The idea of an elected governor was very much present on the minds of those framing the Constitution, who were looking at the office of the Governor from the point of view of the British Raj.
In the last 68 years (since 1950), our experience has been one of using the governor for the Union government’s advantage — whenever there was a change of government in the Centre, the governors were asked to resign politely, or, were forced to resign.
Therefore, the office of the Governor, instead of being a Constitutional head of the state, has been reduced to that of being the Centre’s agent in the state. The Governors have also been criticised for misusing Article 356 (imposing President’s rule on a state) by dismissing the elected state governments. Our past shows that the office of the Governor has been used, misused and abused.
The Sarkaria Commission (1987) which was appointed to study the Union-State relations, included the office of the Governor. Its recommendations are – he should be a person from another state and he should be a person who has not taken too great a part in politics, particularly in the recent past. The practice has been to appoint not only politicians, but also those who played an active and controversial role in party politics.
It is desirable that the Governor is appointed through a panel consisting of the Prime Minister, Home Minister, Speaker of the Lok Sabha and the Chief Minister of the concerned state.
The National Commission to review the working of the Constitution, headed by former Supreme Court Chief Justice, Venkatachaliah and the Punchhi Commission (2010) clearly spelt out how a Chief Minister (CM) should be appointed. One can see a flagrant violation of norms in the recent times in the appointment of CMs in various states.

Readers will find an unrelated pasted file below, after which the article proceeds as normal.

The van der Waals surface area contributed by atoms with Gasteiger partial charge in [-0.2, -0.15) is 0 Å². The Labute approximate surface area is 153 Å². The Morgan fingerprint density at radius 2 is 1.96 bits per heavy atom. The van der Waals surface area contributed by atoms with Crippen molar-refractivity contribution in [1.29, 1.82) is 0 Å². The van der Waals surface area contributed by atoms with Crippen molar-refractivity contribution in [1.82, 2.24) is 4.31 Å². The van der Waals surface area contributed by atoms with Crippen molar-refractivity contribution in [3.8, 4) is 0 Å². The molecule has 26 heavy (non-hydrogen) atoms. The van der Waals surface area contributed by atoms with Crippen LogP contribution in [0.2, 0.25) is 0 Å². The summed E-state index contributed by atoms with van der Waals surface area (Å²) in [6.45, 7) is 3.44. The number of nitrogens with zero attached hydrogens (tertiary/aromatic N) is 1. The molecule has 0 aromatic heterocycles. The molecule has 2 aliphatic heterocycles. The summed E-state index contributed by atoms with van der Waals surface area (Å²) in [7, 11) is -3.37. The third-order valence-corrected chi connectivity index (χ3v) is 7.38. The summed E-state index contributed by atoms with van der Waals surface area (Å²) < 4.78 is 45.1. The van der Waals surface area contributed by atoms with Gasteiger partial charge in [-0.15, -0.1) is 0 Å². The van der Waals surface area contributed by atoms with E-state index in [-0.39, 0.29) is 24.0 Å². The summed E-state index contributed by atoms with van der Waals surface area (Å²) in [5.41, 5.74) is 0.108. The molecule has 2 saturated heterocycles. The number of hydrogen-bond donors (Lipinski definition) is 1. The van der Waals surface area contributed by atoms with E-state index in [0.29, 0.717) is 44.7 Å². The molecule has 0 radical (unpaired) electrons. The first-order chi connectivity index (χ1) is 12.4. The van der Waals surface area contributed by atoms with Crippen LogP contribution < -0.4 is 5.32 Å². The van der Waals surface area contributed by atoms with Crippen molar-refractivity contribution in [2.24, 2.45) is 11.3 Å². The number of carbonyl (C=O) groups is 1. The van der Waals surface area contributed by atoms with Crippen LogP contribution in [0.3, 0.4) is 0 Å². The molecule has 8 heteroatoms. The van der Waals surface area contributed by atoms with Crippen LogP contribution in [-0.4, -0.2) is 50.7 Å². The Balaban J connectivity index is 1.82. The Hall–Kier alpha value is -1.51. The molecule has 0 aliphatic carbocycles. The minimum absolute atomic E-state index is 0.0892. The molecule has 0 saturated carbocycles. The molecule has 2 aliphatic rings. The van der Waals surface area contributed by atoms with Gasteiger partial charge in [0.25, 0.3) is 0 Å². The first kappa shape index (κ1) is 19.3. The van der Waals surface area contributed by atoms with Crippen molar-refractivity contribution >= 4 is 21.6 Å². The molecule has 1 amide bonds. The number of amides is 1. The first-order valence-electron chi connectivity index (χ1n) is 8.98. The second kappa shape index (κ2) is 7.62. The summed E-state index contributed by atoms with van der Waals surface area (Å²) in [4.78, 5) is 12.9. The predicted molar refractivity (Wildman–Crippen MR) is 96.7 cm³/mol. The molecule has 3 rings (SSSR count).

There has never been such a long gap (more than a year) as seen in the appointment of a governor for Tamil Nadu. When TN required a Governor most (in the aftermath of J Jayalalithaa’s death), the state had only a Governor looking after two states.
The political situation required a full-time governor, but the state had to wait for more than a year to get a governor of its own. Appointed as the new Governor of Tamil Nadu, Banwarilal Purohit is from Maharashtra and he has tried his political fortune with both the Congress and the BJP. He also has the experience of starting his own party in 2013, the Vidarba Rajya Party, and the experience of running one of the earliest newspapers, The Hitavada, started by Gopal Krishana Gokhale during the freedom struggle. Hailing from Assam he has one year’s experience as a Governor.
The relationship between a governor and the CM s in TN has been smooth, except once, when Jayalalithaa was the Chief Minister (1994); the relationship between her and the then Governor Dr M Chenna Reddy became strained and she boycotted the functions attended by him. She did not receive the Governor on the Republic Day for the ceremonial flag hoisting. She even denied the Governor his customary New year address to the Assembly. TN has been under President’s rule five times in its history since Independence.
All the political parties in TN would expect him to play his Constitutional role as Governor and be non-partisan in his approach.
— The writer is a political analyst